October is cybersecurity awareness month. So where are we in Canada on IoT security?
The answer is that legal requirements are lagging technological developments. Although there have been some regulatory activity, it is slow-moving and consumers still do not have a direct path to seek remedies when IoT device security fails.
A major focus for regulators in Canada and the United States has been medical devices. For example, Health Canada recently issued a notice that it will engage in a consultation this fall on cybersecurity and medical devices, which will result in Health Canada guidance to developers and manufacturers. Although Health Canada recognizes the responsibilities of users, Health Canada has made it clear that it intends to hold manufacturers to account for the security of devices throughout the lifecycle of those devices.
Medical device cybersecurity is a shared responsibility among many parties including the manufacturer, regulator, user, and network administrator. However, manufacturers are responsible for continuously monitoring, assessing, and mitigating potential cybersecurity risks associated with their products throughout their life-cycle.
Similarly, the U.S. Food & Drug Administration has issued cybersecurity guidance. The FDA has stated that manufacturers must identify hazards with respect to their devices, including cybersecurity risks and must put in place mitigations.
Manufacturers are responsible for remaining vigilant about identifying risks and hazards associated with their medical devices, including risks related to cybersecurity. They are responsible for putting appropriate mitigations in place to address patient safety risks and ensure proper device performance.
Vehicles have been another area of focus for regulators. Although Transport Canada has not addressed cybersecurity in automobiles in-depth, a recent Senate Report has made many recommendations, which I discussed in a previous blog post. In the United States, the National Highway Transpiration Safety Administration has gone even further and suggested that automobile manufacturers should consider real-time intrusion detection measures and real-time response methods.
Misrepesentation of security
Perhaps the most significant regulatory activity to date was the U.S. Federal Trade Commission complaint against TRENDnet, which marketed its SecurView cameras for home security and baby monitoring. The FTC alleged that TRENDnet misrepresented the security of its cameras because the cameras had faulty software that left them open to hacking. Note, however, that the issue was not so much the faulty security but the company’s misrepresentation of the security of the product.
As part of the settlement with the FTC, TRENDnet was required to obtain third-party assessments of its security programs every two years for 20 years. In addition, TRENDnet was required notify customers about the security issues with the cameras and customers with free technical support for the next two years to assist them in updating or uninstalling their cameras.
There are limited consumer remedies in Canada
The TRENDnet case may be instructive for Canadian plaintiffs seeking to pursue manufacturers and suppliers for IoT devices with defective cybersecurity. For example, the Ontario Consumer Protection Act, 2002, contains several provisions that plaintiffs can use to pursue cybersecurity complaints. These provisions could be pursued alongside traditional tort remedies for product liability.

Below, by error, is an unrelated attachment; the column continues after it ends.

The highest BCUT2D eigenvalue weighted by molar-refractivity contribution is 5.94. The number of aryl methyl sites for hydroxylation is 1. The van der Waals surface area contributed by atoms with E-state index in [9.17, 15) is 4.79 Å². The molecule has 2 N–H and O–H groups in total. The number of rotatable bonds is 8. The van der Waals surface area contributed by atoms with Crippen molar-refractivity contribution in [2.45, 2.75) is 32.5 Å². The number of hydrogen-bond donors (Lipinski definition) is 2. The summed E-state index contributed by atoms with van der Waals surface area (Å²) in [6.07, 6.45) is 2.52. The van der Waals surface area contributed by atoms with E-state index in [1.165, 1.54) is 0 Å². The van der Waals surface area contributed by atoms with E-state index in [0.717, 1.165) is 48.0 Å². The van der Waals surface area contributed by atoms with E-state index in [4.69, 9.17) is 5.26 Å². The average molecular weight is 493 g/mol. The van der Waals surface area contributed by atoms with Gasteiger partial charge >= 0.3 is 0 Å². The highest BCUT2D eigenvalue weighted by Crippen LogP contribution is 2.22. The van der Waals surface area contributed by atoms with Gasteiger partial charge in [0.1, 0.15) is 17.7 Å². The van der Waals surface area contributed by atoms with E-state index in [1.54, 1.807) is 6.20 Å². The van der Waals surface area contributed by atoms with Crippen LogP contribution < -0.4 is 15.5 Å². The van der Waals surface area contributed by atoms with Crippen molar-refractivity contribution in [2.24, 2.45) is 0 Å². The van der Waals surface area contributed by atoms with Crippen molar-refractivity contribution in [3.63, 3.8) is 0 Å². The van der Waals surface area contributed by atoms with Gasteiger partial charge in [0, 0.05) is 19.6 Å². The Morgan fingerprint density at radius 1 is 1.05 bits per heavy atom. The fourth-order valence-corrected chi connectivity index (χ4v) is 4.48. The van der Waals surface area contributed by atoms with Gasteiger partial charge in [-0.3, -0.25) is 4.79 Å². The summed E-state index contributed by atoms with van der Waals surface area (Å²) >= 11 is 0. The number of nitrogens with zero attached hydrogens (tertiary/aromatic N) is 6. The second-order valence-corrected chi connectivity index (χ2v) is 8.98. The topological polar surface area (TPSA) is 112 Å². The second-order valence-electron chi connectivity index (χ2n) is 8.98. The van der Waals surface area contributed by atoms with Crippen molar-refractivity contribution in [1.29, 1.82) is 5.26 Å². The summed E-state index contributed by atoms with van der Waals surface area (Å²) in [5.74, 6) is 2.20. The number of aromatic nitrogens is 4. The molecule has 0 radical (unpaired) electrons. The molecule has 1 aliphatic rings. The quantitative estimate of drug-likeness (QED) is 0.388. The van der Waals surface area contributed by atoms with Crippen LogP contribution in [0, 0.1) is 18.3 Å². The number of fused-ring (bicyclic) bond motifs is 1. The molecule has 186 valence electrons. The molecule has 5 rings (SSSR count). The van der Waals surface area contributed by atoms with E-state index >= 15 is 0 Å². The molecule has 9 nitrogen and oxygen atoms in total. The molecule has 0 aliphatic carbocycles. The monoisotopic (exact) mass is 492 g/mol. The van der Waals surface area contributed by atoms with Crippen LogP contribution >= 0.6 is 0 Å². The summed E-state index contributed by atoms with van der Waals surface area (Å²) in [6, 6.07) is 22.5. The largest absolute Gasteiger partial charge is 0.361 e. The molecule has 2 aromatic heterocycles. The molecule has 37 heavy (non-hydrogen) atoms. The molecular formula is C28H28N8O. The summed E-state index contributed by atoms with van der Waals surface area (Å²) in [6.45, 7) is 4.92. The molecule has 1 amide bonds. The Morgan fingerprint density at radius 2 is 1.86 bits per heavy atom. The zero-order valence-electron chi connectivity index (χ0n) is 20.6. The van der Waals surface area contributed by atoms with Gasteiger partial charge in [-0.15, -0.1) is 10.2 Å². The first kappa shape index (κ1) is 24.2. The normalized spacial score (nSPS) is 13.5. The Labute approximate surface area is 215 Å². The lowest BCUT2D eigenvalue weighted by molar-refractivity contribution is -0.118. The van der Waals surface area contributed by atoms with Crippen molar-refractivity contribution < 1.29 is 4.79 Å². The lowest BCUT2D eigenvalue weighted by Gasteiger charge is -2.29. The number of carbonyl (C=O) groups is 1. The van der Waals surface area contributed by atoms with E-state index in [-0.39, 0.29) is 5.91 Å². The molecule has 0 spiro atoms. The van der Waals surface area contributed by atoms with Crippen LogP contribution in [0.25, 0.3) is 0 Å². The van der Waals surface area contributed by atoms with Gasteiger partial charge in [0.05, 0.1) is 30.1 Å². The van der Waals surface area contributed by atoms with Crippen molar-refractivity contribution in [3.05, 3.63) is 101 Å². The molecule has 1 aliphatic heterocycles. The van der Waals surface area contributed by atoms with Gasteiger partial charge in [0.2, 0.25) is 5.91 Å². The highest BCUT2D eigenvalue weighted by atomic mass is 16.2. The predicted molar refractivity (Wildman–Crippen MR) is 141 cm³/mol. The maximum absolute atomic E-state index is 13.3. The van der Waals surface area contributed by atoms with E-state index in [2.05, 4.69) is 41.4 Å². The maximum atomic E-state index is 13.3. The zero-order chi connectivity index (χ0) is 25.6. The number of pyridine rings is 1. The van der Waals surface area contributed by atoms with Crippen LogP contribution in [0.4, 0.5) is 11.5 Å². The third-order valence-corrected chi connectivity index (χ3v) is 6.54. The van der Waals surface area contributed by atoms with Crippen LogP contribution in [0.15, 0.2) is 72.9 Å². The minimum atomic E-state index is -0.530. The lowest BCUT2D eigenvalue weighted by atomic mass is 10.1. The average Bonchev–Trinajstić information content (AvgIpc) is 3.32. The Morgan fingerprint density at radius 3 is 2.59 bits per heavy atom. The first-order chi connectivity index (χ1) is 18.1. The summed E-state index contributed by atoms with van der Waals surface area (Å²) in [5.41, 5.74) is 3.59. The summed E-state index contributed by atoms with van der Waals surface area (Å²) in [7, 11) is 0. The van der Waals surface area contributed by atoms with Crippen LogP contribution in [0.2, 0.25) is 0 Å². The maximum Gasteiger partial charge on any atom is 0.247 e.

Similar to the provisions of the Federal Trade Act under which the FTC pursued TrendNet, the Ontario Consumer Protection Act prohibits false, misleading or deceptive representations. In addition, section 9 implies a mandatory warranty that any services provided to a consumer are of a reasonably acceptable quality and an implied condition that the good are of merchantable quality.
However, the problem with these provisions for consumers is that the remedies are relatively limited. First, they do not apply broadly to the supply chain. Instead, they apply to the supplier of the good (e.g. the retailer). Second, the remedies for misrepresentations have a one-year limitation period that begins from the time that the consumer entered into the agreement (rather than from when the consumer discovered the misrepresentation).
The Canada Consumer Product Safety Act (CCPSA) partially fills the void by prohibiting the manufacture, import, advertisement and sale of a consumer product that is a danger to human health or safety. Violations can be punished with maximum administrative monetary penalties of up to $25,000 per violation, which is a relative pittance when one considers that the issue is human health and safety. Further, the CCPSA only addresses dangers to human health or safety, which is a very high bar. In the case of IoT, it will only apply to those classes of products where it may be reasonably expected that the hazard could cause the injury or death of an individual or an adverse effect on the individual’s health. Since 2015, only six notices of violation have been issued under the CCPSA and none have had to do with the security of consumer products. There is no private right of action.
Meanwhile, California has enacted legislation requiring manufactures to include “reasonable security features” on any device that is “capable of connecting to the Internet”. Senate Bill 327 will go into effect on January 1, 2020. However, SB 327 does not contain any private right of action.
So, until there are stronger consumer remedies, consumers will have to rely on slow-moving governments to ensure IoT consumer safety or the willingness of judges in consumer class actions to develop tort-law principles to protect consumers’ reasonable expectations that IoT devices will be secure.
Categories: Consumer Contracts, Cybersecurity, Health, Internet of Things, Litigation, Marketing
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